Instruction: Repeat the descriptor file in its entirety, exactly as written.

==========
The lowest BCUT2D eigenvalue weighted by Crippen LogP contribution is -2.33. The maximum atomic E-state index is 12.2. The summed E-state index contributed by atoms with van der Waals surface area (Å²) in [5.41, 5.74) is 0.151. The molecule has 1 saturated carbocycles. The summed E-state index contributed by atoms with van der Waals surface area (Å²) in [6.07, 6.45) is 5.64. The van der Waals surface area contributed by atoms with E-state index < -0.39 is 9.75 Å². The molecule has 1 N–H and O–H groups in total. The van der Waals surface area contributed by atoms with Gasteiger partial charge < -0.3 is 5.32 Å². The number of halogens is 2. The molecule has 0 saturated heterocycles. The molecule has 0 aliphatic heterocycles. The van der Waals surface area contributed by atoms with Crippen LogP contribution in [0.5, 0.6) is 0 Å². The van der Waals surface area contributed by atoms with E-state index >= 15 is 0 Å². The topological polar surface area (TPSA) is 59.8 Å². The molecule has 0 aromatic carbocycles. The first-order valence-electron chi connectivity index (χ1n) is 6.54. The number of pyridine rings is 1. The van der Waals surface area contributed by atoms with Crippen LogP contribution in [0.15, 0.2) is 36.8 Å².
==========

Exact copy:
The lowest BCUT2D eigenvalue weighted by Crippen LogP contribution is -2.33. The maximum atomic E-state index is 12.2. The summed E-state index contributed by atoms with van der Waals surface area (Å²) in [5.41, 5.74) is 0.151. The molecule has 1 saturated carbocycles. The summed E-state index contributed by atoms with van der Waals surface area (Å²) in [6.07, 6.45) is 5.64. The van der Waals surface area contributed by atoms with E-state index < -0.39 is 9.75 Å². The molecule has 1 N–H and O–H groups in total. The van der Waals surface area contributed by atoms with Gasteiger partial charge < -0.3 is 5.32 Å². The number of halogens is 2. The molecule has 0 saturated heterocycles. The molecule has 0 aliphatic heterocycles. The van der Waals surface area contributed by atoms with Crippen LogP contribution in [0.5, 0.6) is 0 Å². The van der Waals surface area contributed by atoms with E-state index >= 15 is 0 Å². The topological polar surface area (TPSA) is 59.8 Å². The molecule has 0 aromatic carbocycles. The first-order valence-electron chi connectivity index (χ1n) is 6.54. The number of pyridine rings is 1. The van der Waals surface area contributed by atoms with Crippen LogP contribution in [0.15, 0.2) is 36.8 Å².